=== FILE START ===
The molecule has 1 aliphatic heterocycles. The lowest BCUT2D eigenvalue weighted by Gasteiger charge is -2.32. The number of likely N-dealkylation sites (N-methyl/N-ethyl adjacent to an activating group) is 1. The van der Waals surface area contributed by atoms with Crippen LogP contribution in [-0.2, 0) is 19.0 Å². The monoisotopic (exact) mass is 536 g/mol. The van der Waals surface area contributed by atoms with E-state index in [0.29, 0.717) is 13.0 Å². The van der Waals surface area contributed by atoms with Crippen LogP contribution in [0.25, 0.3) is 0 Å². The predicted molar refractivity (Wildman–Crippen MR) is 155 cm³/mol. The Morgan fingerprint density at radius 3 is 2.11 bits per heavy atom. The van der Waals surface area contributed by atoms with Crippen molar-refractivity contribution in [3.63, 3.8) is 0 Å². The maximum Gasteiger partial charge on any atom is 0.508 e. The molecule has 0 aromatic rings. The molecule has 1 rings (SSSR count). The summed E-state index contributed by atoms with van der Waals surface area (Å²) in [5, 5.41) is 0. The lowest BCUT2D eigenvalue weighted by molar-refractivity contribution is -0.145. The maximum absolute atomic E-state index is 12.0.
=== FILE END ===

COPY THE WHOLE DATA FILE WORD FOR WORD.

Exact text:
The molecule has 1 aliphatic heterocycles. The lowest BCUT2D eigenvalue weighted by Gasteiger charge is -2.32. The number of likely N-dealkylation sites (N-methyl/N-ethyl adjacent to an activating group) is 1. The van der Waals surface area contributed by atoms with Crippen LogP contribution in [-0.2, 0) is 19.0 Å². The monoisotopic (exact) mass is 536 g/mol. The van der Waals surface area contributed by atoms with E-state index in [0.29, 0.717) is 13.0 Å². The van der Waals surface area contributed by atoms with Crippen LogP contribution in [0.25, 0.3) is 0 Å². The predicted molar refractivity (Wildman–Crippen MR) is 155 cm³/mol. The Morgan fingerprint density at radius 3 is 2.11 bits per heavy atom. The van der Waals surface area contributed by atoms with Crippen molar-refractivity contribution in [3.63, 3.8) is 0 Å². The maximum Gasteiger partial charge on any atom is 0.508 e. The molecule has 0 aromatic rings. The molecule has 1 rings (SSSR count). The summed E-state index contributed by atoms with van der Waals surface area (Å²) in [5, 5.41) is 0. The lowest BCUT2D eigenvalue weighted by molar-refractivity contribution is -0.145. The maximum absolute atomic E-state index is 12.0.